TEEN - In Limbo
By: Rob Gannon
If the idea of a solo record by Kristina “Teeny” Lieberson (better known as the keyboardist from Here We Go Magic) doesn’t excite prepare to be partly surprised by her In Limbo LP. Rounding out the TEEN ranks are Lieberson’s two sisters Katherine and Lizzie, as well as family friend Jane Herships, and the surprise isn’t that these Brooklyn lasses open with a core of classic Girl Group sounds, rather that they pair and latterly concede them with varying degrees of success to amorphous psyche/drone meanderings.
It’s also not beyond the realms of possibility that the In Limbo running order was written as it runs. The opener, with its playful keys, would seem to house the last vestiges of Lieberson’s Here We Go Magic endeavours in electronic pop, layering them with New Wave synths before swirling the track into psyche-pop loops that eddy around a cutesy vocal. From here the girls launch into chilly, La Sera -like garage-pop with the slow-time ballad “Charlie” being particularly noteworthy, twinkling itself into a lovely, wheezy lament.
Refocusing the collection, the girls then try on some tense post-punk by way of “Electric”, which also introduces a darker edge not all unlike Effi Briest as heard through a Warpaint filter – oh, and its mid-point synth-bass drop is pure killer too. Concreting earlier suggestions of psyche the tasteful (but ultimately uninspiring) “Huh” then acts as a gateway to more shapeless compositions for which we surely, at least in part, have producer Pete Kember (otherwise known as Sonic Boom of Spacemen 3) to thank.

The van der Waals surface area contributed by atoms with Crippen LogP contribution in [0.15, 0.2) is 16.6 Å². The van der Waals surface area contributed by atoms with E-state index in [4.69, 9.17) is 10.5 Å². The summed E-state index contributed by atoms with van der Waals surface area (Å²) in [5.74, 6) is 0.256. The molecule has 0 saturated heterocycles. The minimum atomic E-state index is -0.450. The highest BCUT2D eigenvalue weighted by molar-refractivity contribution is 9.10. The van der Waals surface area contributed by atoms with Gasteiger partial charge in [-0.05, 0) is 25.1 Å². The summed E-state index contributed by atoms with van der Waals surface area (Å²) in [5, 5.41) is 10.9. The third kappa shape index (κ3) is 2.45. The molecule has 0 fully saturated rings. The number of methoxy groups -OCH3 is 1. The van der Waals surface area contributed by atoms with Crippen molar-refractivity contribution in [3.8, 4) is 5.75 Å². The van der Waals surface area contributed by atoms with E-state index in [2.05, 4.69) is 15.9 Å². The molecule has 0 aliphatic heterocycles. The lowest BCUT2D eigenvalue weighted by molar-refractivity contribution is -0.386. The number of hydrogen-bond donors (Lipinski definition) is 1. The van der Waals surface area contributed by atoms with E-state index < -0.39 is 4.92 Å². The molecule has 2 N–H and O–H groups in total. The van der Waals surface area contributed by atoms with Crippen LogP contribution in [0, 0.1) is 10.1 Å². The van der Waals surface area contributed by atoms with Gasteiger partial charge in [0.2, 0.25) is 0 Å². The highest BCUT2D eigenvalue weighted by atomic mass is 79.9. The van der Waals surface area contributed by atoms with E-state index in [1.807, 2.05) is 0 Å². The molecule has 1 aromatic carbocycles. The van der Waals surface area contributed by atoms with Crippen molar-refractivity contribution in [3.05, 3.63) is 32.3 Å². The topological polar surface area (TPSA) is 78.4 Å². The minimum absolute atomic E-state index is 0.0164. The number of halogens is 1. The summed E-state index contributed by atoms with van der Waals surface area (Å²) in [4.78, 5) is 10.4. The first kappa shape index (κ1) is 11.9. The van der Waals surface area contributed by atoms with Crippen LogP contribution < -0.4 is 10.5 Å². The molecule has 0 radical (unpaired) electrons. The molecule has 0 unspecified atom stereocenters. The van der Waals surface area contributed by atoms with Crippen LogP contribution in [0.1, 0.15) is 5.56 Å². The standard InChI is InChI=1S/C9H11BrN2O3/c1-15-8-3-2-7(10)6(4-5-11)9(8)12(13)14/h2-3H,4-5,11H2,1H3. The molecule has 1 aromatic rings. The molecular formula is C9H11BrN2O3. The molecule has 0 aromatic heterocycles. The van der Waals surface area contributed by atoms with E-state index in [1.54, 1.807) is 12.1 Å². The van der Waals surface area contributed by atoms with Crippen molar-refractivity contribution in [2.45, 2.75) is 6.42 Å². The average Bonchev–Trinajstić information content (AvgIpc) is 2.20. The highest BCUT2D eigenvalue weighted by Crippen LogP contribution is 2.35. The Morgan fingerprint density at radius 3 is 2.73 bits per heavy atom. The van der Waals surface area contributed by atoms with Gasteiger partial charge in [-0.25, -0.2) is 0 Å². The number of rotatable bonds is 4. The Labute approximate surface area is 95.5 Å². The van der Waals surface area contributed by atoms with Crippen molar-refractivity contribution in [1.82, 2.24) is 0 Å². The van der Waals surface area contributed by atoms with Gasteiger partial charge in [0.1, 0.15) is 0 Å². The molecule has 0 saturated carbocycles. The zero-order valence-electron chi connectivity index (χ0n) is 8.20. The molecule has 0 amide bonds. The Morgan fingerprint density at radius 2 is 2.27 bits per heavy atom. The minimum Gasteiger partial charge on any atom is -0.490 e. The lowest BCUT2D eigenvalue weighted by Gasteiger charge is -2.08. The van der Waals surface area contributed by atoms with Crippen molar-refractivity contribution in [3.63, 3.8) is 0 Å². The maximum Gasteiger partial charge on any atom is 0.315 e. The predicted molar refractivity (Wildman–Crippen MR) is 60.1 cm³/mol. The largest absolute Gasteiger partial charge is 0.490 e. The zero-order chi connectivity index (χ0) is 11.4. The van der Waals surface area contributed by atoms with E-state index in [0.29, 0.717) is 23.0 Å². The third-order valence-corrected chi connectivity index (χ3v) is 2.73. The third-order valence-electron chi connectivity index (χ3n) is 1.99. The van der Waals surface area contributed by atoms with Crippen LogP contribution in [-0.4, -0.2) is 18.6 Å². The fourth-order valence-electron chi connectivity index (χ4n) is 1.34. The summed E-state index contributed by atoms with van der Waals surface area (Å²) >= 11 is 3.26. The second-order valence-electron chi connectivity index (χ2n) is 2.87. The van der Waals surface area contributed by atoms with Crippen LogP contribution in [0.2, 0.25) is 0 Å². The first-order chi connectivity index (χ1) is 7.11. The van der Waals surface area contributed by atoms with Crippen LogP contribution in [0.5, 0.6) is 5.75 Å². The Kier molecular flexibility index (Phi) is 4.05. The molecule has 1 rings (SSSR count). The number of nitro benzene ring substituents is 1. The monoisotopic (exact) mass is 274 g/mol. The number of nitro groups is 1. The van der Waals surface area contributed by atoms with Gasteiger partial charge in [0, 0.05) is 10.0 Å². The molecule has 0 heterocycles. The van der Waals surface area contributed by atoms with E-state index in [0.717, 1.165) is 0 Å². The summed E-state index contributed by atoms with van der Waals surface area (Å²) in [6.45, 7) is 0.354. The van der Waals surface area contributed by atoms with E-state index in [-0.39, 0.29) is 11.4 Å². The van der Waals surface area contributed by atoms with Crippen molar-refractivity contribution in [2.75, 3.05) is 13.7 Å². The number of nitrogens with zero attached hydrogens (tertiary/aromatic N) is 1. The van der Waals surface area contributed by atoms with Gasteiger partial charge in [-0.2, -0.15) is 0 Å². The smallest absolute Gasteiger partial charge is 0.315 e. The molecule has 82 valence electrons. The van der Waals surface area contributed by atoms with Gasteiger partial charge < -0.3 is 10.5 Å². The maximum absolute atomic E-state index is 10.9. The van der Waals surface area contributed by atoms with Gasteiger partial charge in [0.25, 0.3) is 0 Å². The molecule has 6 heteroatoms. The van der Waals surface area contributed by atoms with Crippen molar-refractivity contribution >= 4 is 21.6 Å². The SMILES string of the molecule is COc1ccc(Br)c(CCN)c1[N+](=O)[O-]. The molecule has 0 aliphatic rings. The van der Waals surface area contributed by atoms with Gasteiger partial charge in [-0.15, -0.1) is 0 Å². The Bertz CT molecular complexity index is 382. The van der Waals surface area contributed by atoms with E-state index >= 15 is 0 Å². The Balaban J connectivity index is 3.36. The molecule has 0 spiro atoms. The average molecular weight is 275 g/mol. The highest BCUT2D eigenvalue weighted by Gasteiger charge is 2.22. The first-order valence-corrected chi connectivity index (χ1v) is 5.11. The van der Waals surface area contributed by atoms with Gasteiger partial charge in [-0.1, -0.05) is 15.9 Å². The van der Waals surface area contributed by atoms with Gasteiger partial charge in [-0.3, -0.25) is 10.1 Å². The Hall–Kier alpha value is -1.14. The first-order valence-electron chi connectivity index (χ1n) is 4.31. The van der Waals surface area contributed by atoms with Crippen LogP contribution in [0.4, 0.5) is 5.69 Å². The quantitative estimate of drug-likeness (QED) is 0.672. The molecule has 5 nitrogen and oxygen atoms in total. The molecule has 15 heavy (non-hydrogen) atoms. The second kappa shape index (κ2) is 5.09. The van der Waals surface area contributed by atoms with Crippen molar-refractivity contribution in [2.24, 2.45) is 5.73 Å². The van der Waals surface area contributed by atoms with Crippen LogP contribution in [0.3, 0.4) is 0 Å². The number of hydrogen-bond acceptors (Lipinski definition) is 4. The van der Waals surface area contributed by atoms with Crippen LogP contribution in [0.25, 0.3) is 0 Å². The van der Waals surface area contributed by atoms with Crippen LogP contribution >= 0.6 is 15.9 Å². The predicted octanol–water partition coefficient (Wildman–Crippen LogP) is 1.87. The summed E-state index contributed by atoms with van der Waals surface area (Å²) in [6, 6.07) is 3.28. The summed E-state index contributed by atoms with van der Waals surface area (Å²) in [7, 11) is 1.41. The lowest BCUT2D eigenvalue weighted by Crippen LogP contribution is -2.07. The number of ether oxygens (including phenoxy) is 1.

From here on in In Limbo contorts itself into a barely conscious drift of bleary psyche-pop, outsider oddities strewn at its every turn. Some of these sounds are ripe for a successful Not Not Fun remix and some of them fail to register at all, but just as quickly as TEEN stray they reign themselves back in, bolstering their attacking options with David Lynch‘s best bass ponderings. The lolloping “Why, Why, Why” trip thusly gets distorted between the heavy gravities of planets Twin Peaks and Lou Reed, its ear-filling guitar fizz and snap-echo snares providing intangibility and anchor in equal measure, while “Roses & Wine” then brings to mind a slightly more tuneful Nico smearing suffocating psyche over keyboard/organ dither and fire-alarm pulses that are buried high in the mix.
Free of Here We Go Magic Lieberson isn’t 100% sure what she wants want to sound like, but does know beyond a doubt what she likes, ultimately trying to cram it all into an eclectic psychedelic soup. Where occasionally she doesn’t get it spot on In Limbo is appropriately cast to linger in some featureless purgatory, but happily there are otherwise more than sufficient markers to confirm her as a talent worth watching in her own right.
Advised downloads: “Why, Why, Why” and “Electric”.
In Limbo is out now on Carpark.